Francis Mumford Gibbs

Gibbs_Elton_Francis_and_Mattie
Elton, Francis and Mattie Gibbs with others

Once again I select a name for my #52ancestors essay so unusual that I should have no trouble picking up the thread of his life story.  And once again, I re-learn the lesson about common words in names and geographic location.  This time I picked Francis Mumford Gibbs.

Francis was born on 17 September 1898, most likely in Burlington County, NJ but also possibly Monmouth as that is where the family is living in 1895, to Barclay White (1868-1957) and Elizabeth Watts Jones (1873-1900) Gibbs.  He was the youngest of three children but the only one to see his thirtieth birthday.  Gibbs_ElizabethWatts_Jones_burial_1900His sister Mattie J. Gibbs was born in 1892 but died in 1919 and his brother Elton Russell was born in 1894 but died in 1917. Their mother, Elizabeth “Lizzie” Jones Gibbs died in 1900.

The family moved to Philadelphia, where Barclay worked as a machinist and there Barclay married Jennie S. Greenwood on 12 November 1902.  Ten years later the family is living in York, PA where Barclay Gibbs was employed by Gulf Gas and Oil as a manager.  It is in York that the family lost both Mattie and Elton, Mattie to tuberculosis and Elton to a heart defect.  Francis married York native Margaret Elmira Herman sometime around 1925. Francis also seems to have moved around a lot as each of their four children are born in different places:

  • William Bruce Gibbs (1926-1954) b. Philadelphia
  • Francis Mumford Gibbs Jr. (1930-2012) b. Michigan
  • Barclay White Gibbs 2nd (1933-2010) b. Camden, NJ
  • John H. Gibbs (1936- ) Trenton?, NJ

1947 THERMOIC XXH3377Francis eventually settled in Trenton, NJ where he worked for a company called Thermoid, which made rubber brake pads.  The children all appear to have come of age in Hamilton township.

 

Francis died suddenly from a heart attack on 25 April 1959.  He is buried in Ewing Cemetery and shares a headstone with William Bruce, who tragically died in an automobile accident in 1954.

The most complicated part of investigating this story was the family name: the Gibbs family is an old and fertile family in New Jersey and many of the branches named their children after other branches.  The name Barclay, for instance, pops up all over the place, most likely because it too is a place name.  Most concentrated in Burlington and Camden counties, which made parsing out this line more difficult than I expected.  Also, I came to realize that Francis Mumford Gibbs may have gotten his name from his mother’s sister Susan Gibbs Jones, who married Francis Mumford, whom I know absolutely nothing about.  But that is for another essay.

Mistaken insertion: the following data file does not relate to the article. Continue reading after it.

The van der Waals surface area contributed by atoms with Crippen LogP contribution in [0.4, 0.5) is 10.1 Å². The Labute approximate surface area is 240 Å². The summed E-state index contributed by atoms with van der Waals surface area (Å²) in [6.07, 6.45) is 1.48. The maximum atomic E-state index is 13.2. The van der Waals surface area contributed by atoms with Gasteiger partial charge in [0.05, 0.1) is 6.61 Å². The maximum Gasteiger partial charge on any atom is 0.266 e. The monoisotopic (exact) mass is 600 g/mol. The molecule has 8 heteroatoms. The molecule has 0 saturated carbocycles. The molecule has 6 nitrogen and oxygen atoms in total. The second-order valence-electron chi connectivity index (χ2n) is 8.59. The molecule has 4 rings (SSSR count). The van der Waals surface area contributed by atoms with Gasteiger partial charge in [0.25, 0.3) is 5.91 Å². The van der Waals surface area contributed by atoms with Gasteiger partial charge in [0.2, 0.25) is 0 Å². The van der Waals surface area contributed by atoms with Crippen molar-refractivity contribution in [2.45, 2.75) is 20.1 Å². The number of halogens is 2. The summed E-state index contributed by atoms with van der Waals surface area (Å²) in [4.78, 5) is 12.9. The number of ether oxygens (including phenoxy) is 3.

Susan Ellis Gibbs Jones

Jones_Susan_Ellis_Gibbs_grave_1837This week in #52Ancestors I’d like to finish the other half of the Richard Jones story: his first wife Susan Ellis Gibbs, from whom I am descended.  She was born 9 May 1814, the second daughter of Joseph N. (1781-1865) and Elizabeth Ellis Gibbs (1785-1845).  She appears to have resided her entire short life in Burlington County, New Jersey.
Gibbs_JosephN_admittancetoMountHollyMonthlyMtg_8May_1817_cropThe Gibbs family appears in Quaker meeting records moving from Upper Springfield meeting to Mount Holly meeting in 1817, but the next time I find them is in 1835, when the entire family is being “disowned” by the Mount Holly meeting.  This may be due to the fact that Susan and her sisters seem to have each married outside the faith.  Gibbs_JosephN_disownmentduetoseparationofwholefamilyMountHollyMonthlyMtg_May_1835_cropThe marriage for Richard Jones and Susan Gibbs was performed by a justice of the peace in Burlington County on 13 June 1833.
Susan and Richard had two sons, Benjamin Jones (1835-1896) and Joseph Gibbs Jones (1834-1895).  Susan died 22 February 1837 and is buried at Juliustown, in Arney’s Mount Friends Burying Ground, as is her father Joseph N. Gibbs.  Although this cemetery is so named, there seem to be a number of “lapsed” Quakers buried there.
Mary_Ann_FurnaceWhile I know that Richard Jones lived at Mary Ann Furnace later in the 1840’s I do not know if this is where Susan E. Gibbs lived with him during their short marriage.  Because she entered and left the family history between two censuses and because her two boys had so little time with her, it is hard to find details.
This is the 1849 Map of Burlington County by A.W. Otley and E. Whiteford, which provides the most detailed view of Mary Ann Forge and its small village of worker housing.